Historically, Black people have been widely overlooked and under-appreciated for their contributions to American history; this is particularly troubling due to the fact that the United States of America was built using the unpaid labor of Black Americans during chattel slavery. However, these contributions go beyond slave labor, they extend into the fields of science, technology, art, music, and the entire cultural fabric of the nation. All aspects of life within the country, such as cuisine, style, and entertainment have been deeply influenced, if not directly created as a result of Black intellect, brilliance, and ingenuity. Still, Black people within the nation are not widely celebrated for these achievements. Moreover, Black Americans are continuously subjected to violence, economic disenfranchisement, and systemic injustice at the hands of the very nation they helped to create. In short, both the historical contributions and suffering of Black people within America are beyond immeasurable. For this reason, it is important to dedicate time and space to honor that history.
Negro History Week was originally was originally created by a Black historian named Carter G. Woodson in 1926. Woodson, who was one of the first scholars to study the African diaspora, declared the second week in February as a time specifically dedicated to a celebration and acknowledgement of Black achievement and struggle within America. Following this, Black students and faculty at Kent State University declared the entire month of February as Black History Month on their campus in 1970—two years after the assassination of Dr. Martin Luther King Jr., which was preceded four years earlier by the assassination of Malcolm X in 1964. Black History Month became an annual observance officially recognized by the Ford Administration six years later. In the 1967 book Malcolm X on Afro-American History, X discusses Woodson’s Negro History Week. He states that, “this week comes around once every year. And during this one week they drown us with propaganda about Negro history in Georgia and Mississippi and Alabama. Never do they take us back across the water, back home. They take us down home, but they never give us a history of back home. They never give us enough information to let us know what we were doing before we ended up in Mississippi, Alabama, Georgia, Texas, and some of those other prison states.” X’s argument is a reminder of the importance of understanding and appreciating the history of Black people, even dating prior to their enslavement and placement within the Americas. He continues, “they give us the impression with Negro History Week that we were cotton pickers all of our lives. Cotton pickers, orange growers, mammies, and uncles for the white man in this country—this is our history when you talk in terms of Negro History Week. They might tell you about one or two people who took a peanut and made another white man rich.” The issue that Malcolm X highlights with the execution of Negro History Week is one that can be extended to reevaluate how we celebrate Black History Month to this very day. Yes, it is important to acknowledge and continuously regard the people who built the nation from the ground up as well as those figures who made innovative achievements. But still, it is crucial to consider why Black history should be taught and studied both in and outside of the month of February. Our understanding of Blackness in America should go beyond knowing who invented what—Black history should be honored through consistent education concerning systemic inequality, as well as through tangible actions that work to fight against anti-Blackness.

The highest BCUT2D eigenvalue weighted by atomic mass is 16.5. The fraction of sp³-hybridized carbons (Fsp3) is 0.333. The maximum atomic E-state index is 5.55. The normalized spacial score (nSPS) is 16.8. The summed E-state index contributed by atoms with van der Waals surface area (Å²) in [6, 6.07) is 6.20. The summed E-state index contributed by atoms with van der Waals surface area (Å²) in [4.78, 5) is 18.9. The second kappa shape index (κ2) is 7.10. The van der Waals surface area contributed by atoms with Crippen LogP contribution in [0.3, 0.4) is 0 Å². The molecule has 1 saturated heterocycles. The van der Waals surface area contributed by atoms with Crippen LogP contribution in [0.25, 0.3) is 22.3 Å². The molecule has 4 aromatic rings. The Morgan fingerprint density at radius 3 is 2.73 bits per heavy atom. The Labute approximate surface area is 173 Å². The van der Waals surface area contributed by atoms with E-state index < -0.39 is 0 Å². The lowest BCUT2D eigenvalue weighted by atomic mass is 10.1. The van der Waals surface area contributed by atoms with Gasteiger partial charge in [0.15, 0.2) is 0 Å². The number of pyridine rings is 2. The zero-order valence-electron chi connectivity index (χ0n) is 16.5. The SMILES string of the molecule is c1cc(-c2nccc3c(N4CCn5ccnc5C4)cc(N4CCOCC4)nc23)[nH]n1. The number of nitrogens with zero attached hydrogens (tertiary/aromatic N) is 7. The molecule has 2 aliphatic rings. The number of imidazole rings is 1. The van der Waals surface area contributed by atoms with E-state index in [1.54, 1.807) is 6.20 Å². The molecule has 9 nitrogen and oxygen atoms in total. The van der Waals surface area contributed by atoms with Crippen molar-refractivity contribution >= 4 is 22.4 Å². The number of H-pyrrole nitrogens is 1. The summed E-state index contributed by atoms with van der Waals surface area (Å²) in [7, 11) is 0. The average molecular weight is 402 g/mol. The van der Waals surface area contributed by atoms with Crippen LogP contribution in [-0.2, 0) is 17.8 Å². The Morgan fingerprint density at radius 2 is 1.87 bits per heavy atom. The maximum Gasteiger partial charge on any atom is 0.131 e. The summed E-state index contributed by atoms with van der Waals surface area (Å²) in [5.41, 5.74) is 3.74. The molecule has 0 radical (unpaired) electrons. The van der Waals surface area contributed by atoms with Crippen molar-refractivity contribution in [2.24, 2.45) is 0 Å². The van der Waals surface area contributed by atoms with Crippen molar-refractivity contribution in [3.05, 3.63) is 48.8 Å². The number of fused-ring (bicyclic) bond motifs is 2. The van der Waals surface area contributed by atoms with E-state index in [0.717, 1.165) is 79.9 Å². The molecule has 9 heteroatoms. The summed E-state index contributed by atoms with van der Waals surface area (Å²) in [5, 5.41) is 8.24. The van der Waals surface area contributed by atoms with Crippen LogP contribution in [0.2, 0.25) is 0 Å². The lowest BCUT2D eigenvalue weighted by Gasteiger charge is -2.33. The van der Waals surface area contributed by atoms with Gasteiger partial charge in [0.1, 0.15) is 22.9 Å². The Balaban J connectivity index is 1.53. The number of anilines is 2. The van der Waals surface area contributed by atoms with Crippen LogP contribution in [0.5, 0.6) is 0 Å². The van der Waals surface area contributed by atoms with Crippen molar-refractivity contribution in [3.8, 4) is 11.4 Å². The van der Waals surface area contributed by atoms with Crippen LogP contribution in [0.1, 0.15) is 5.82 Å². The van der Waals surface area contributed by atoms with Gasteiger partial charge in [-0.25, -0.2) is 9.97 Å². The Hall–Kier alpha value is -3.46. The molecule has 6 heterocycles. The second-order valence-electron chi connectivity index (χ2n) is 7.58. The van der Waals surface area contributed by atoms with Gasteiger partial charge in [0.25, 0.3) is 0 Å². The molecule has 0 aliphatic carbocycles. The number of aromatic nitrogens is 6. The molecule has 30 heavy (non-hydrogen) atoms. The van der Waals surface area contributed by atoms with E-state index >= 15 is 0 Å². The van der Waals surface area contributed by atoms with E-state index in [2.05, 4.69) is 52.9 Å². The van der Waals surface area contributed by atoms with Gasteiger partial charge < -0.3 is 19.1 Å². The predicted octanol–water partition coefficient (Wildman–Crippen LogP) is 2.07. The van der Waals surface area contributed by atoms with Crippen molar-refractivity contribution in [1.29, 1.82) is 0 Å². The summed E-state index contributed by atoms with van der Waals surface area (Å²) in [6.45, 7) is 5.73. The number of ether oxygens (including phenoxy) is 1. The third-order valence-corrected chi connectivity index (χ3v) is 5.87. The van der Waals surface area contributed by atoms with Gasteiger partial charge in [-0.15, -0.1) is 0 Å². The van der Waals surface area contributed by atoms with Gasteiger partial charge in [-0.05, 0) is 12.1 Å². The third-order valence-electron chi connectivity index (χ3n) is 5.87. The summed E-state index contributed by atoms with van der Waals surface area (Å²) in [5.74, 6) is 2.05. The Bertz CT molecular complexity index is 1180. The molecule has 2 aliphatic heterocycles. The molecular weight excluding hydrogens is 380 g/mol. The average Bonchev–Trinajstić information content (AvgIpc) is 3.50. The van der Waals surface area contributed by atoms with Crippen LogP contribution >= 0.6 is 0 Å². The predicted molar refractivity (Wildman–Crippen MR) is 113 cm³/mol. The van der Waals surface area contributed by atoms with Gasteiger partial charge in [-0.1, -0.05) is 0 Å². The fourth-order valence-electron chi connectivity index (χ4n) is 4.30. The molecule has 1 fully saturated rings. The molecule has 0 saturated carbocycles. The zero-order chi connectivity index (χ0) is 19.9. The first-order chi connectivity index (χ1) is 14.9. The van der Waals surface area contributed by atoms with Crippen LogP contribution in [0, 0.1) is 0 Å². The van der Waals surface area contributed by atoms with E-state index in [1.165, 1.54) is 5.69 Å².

Feature Image Credit: The New York Times